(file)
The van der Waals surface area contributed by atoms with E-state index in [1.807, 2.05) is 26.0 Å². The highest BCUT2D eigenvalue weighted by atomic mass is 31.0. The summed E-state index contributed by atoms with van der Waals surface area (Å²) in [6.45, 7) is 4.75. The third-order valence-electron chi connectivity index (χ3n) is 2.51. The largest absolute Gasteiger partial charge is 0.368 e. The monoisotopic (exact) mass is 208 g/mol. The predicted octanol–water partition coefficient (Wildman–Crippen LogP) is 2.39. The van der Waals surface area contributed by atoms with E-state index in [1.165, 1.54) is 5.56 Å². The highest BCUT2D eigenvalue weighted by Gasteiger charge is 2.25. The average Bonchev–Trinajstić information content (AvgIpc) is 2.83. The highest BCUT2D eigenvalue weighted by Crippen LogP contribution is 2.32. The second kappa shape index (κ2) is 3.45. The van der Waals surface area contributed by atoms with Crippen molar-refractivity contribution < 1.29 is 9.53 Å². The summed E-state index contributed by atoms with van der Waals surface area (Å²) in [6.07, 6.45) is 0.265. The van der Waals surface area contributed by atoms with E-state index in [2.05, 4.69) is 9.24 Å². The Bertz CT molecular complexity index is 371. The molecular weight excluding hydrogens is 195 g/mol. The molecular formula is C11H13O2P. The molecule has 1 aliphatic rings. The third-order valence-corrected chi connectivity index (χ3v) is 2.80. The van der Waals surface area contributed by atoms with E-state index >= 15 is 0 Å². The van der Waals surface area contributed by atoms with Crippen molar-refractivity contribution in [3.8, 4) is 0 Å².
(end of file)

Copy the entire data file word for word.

The van der Waals surface area contributed by atoms with E-state index in [1.807, 2.05) is 26.0 Å². The highest BCUT2D eigenvalue weighted by atomic mass is 31.0. The summed E-state index contributed by atoms with van der Waals surface area (Å²) in [6.45, 7) is 4.75. The third-order valence-electron chi connectivity index (χ3n) is 2.51. The largest absolute Gasteiger partial charge is 0.368 e. The monoisotopic (exact) mass is 208 g/mol. The predicted octanol–water partition coefficient (Wildman–Crippen LogP) is 2.39. The van der Waals surface area contributed by atoms with E-state index in [1.165, 1.54) is 5.56 Å². The highest BCUT2D eigenvalue weighted by Gasteiger charge is 2.25. The average Bonchev–Trinajstić information content (AvgIpc) is 2.83. The highest BCUT2D eigenvalue weighted by Crippen LogP contribution is 2.32. The second kappa shape index (κ2) is 3.45. The van der Waals surface area contributed by atoms with Crippen molar-refractivity contribution < 1.29 is 9.53 Å². The summed E-state index contributed by atoms with van der Waals surface area (Å²) in [6.07, 6.45) is 0.265. The van der Waals surface area contributed by atoms with E-state index in [2.05, 4.69) is 9.24 Å². The Bertz CT molecular complexity index is 371. The molecular weight excluding hydrogens is 195 g/mol. The molecular formula is C11H13O2P. The molecule has 1 aliphatic rings. The third-order valence-corrected chi connectivity index (χ3v) is 2.80. The van der Waals surface area contributed by atoms with E-state index >= 15 is 0 Å². The van der Waals surface area contributed by atoms with Crippen molar-refractivity contribution in [3.8, 4) is 0 Å².